|Motivational model [, ]||Widely used in psychology to explain human behavior||Extrinsic Motivation, Intrinsic Motivation|
|Combined TAM and TPB ||A hybrid model of the TPB and TAM||Attitude Toward Behavior, Subjective Norm, Perceived Behavioral Control, Perceived Usefulness|
|Model of personal computer use ||This model was adopted to predict personal computer utilization||Job Fit, Complexity, Long-Term Consequence, Affect Toward Use, Social Factor, Facilitating Conditions|
|Diffusion of innovations theory ||Grounded from sociology, this model has been applied to a wide range of innovations, such as information systems||Relative Advantage, Ease of Use, Image, Visibility, Compatibility, Results Demonstrability, Voluntariness of Use|
|Social cognitive theory ||Widely used in social behaviors, this model was also applied to information technologies||Outcome Expectations - personal, Self-efficacy, Affect, Anxiety|
Performance expectancy, which is similar to perceived usefulness in the TAM, is defined as the degree to which use of a specific technology benefits users . Several studies have shown that performance expectancy is a major determinant of the intention to use health information technologies [ , - ]. Overall, patients tend to use eHealth tools that are beneficial for them [ ]. Thus, we propose the following hypothesis:
H1: Performance expectancy positively influences the behavioral intention of patients to use diabetes management apps.
Effort expectancy is defined as the degree of the ease of use of a specific technology . If patients find mHealth technology easy to use, they will have a higher intention to use it. This hypothesis has been tested in many studies [ , - ], especially among the elderly [ , ]. Therefore, we propose the following hypothesis:
H2: Effort expectancy positively influences the behavioral intention of patients to use diabetes management apps.
The study by Alaiad , concerning home health care robots, found that effort expectancy is a strong determinant of performance expectancy, and the investigation of home telehealth services acceptance behavior by Cimperman al [ ] also found such an association. Several other studies also revealed that performance expectancy was predicted by effort expectancy [ , , ]. If patients find a technology easy to use, they may find it useful. Therefore, we pose the following hypothesis:
H3: Effort expectancy positively influences performance expectancy.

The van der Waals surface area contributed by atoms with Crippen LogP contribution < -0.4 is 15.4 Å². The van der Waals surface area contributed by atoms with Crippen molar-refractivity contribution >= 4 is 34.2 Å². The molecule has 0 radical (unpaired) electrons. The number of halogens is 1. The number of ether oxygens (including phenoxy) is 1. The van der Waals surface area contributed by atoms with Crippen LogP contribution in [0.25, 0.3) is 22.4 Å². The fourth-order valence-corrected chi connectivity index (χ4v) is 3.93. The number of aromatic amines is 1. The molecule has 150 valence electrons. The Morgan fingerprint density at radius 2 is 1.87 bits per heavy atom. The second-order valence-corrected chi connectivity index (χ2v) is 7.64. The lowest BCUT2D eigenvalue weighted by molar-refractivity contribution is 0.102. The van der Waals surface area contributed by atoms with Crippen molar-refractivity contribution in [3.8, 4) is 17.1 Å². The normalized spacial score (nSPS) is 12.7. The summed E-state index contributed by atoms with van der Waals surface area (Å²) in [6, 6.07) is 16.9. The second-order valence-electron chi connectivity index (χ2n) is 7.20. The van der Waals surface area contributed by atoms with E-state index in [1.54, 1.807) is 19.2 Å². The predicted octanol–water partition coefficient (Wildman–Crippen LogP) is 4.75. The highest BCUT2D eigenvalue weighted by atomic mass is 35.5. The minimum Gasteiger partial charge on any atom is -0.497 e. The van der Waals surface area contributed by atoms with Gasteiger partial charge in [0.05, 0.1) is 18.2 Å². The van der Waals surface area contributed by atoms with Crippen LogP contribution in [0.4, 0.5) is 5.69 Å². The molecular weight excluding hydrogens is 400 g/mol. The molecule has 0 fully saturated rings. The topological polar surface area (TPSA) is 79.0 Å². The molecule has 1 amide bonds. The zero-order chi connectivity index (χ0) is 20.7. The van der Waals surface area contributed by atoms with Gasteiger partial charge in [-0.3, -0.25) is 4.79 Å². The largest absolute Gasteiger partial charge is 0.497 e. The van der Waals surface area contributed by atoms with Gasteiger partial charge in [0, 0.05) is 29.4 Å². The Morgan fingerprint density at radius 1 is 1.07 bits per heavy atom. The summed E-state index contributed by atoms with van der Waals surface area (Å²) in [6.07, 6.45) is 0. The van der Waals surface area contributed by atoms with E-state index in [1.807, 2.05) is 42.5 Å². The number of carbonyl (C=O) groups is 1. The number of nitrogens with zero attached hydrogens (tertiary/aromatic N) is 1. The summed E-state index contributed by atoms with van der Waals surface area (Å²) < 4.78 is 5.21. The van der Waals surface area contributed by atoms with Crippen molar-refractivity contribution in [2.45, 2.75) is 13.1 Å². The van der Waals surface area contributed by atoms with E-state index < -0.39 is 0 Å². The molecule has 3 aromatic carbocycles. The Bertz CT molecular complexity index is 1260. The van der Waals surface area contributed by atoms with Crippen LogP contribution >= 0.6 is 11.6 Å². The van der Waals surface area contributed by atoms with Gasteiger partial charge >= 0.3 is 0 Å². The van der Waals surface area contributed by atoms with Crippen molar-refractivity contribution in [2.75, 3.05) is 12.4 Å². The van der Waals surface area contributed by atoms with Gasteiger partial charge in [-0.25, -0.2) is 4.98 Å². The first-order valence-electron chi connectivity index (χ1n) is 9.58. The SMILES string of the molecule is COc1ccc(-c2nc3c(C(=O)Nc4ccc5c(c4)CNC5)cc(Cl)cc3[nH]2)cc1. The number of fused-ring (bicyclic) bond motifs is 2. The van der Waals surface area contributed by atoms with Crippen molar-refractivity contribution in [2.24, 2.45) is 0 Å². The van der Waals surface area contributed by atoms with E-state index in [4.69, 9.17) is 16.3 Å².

Facilitating conditions are defined as the consumers’ awareness of the available resources to support the use of a particular technology . Although the original UTAUT model did not show a direct association between facilitating conditions and behavioral intention (showing an association between facilitating conditions and use) [ ], the UTAUT2 and several other studies on the consumer environment demonstrated this relationship [ , , , ]. The facilitation available to each mobile app consumer can vary significantly across mobile devices and network access levels. Thus, we pose the following hypothesis:
H4: Facilitating conditions positively influence the behavioral intention of patients to use diabetes management apps.
In their study regarding telemedicine for diabetes management, Rho et al  showed that facilitating conditions have an indirect effect on behavioral intention, which is mediated by performance expectancy [ ]. Other studies also showed that facilitating conditions can affect performance expectancy [ ]. Thus, we propose the following hypothesis:
H5: Facilitating conditions positively influence performance expectancy.
Social influence is defined as the extent to which people think that others who are important to them or who can influence their behavior think that they should use a specific technology, and it is similar to the subjective norm in the TAM . Studies regarding health information technologies showed that social influence affects behavioral intention [ , ]. In health care circumstances, patients’ intention to adopt a health behavior is often influenced by their doctors, peers with the same disease, and family members [ ]. Thus, we propose the following hypothesis:
H6: Social influence positively influences the behavioral intention of patients to use diabetes management apps.
One study on a Web-based interactive self-management technology revealed that social influence affected behavioral intention indirectly through the mediation of perceived usefulness . Since physicians are perceived as an expert authority, patients’ perceived usefulness of a health care tool is often influenced by their physician’s opinion. Thus, we propose the following hypothesis: